|Oct-26-13|| ||Karpova: The steamship "Cleveland" left Hamburg for New York on February 28. But Dr. Lasker would almost have missed the trip. He had toured Russia and when he travelled back, his ship became stuck in the Baltic Sea ice at Tallinn. Icebreakers saved the day and he reached Hamburg via Stockholm in due time.|
From page 64 of the February 1924 'Neue Wiener Schachzeitung'
|Nov-01-13|| ||Karpova: Rubinstein was not invited and never considered for an invitation, although he was willing to participate. |
Kagan had the task to ask the European chessmasters (Dr. Lasker, Maroczy, Reti and Tartakower) . On his own initiative, he also asked Rubinstein who would have been happy about an invitation, but the tournament committee ignored it.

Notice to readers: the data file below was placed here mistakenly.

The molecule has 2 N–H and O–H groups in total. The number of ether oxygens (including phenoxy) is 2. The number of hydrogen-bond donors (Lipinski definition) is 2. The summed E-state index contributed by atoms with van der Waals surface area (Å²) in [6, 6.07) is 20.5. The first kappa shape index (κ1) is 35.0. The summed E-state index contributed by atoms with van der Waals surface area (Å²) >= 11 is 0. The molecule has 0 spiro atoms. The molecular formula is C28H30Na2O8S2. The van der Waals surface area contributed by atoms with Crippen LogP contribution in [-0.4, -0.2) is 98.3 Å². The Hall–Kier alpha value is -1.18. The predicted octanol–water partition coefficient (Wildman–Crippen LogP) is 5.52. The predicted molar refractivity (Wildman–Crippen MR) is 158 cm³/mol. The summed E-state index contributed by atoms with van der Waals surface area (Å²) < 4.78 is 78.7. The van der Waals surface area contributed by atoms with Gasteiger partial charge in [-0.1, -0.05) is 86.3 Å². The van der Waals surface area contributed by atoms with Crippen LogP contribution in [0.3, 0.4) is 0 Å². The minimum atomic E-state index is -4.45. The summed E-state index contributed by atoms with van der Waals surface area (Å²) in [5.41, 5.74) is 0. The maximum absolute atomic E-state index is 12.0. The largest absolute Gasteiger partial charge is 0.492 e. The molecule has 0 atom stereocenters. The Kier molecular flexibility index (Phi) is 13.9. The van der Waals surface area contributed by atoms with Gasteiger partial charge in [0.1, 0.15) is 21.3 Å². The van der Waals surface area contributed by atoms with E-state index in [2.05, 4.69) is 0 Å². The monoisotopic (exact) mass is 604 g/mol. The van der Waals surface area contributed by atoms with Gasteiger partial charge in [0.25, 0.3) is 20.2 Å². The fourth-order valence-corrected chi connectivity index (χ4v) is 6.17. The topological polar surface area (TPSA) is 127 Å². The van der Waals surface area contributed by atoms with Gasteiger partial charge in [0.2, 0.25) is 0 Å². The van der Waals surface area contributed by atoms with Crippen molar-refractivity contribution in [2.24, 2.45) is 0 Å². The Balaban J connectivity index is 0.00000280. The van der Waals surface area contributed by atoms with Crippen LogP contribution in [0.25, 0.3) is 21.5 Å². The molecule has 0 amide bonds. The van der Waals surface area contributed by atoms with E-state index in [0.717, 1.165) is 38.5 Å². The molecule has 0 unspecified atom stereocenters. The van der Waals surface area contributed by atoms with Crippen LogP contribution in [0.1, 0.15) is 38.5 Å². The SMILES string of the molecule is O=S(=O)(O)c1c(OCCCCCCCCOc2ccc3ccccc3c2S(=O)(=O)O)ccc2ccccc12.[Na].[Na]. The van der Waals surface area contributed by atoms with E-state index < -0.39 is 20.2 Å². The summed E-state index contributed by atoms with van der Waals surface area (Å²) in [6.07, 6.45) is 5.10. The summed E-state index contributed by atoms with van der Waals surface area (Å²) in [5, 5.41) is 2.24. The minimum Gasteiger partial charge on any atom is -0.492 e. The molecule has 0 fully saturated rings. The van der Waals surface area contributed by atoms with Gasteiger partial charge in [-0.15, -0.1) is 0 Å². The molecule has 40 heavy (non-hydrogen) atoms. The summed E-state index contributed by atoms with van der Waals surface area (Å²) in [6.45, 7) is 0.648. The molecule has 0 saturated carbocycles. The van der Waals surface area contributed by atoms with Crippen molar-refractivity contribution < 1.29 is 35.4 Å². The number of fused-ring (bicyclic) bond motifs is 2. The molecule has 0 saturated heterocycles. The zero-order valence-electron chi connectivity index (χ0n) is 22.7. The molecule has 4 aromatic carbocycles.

Later, Lederer sent Kagan a statement of grounds why some masters had not been invited. Kagan explained: <Die Frage, weshalb große Künstler wie Rubinstein nicht teilnehmen konnten, lässt sich sehr leicht beantworten. Die Zahl der Teilnehmer war beschränkt und die Herren Großmeister, welche seinerzeit in New York waren, konnten ein gewichtiges Wort mitreden.>  (The question why great artists like Rubinstein couldn't participate, is very easy to answer. The number of participants was limited and the Grandmasters, who were at that time in New York, were able to have an influential word.)
Alekhine was at that time in New York. In the infamous articles of the 1941 'Pariser Zeitung', he describes how he had to prevent a match between Capablanca and Rubinstein, a goal which guided him through his tournament successes. He reached his aim after Karlsbad 1923 and the failed invitation to New York 1924.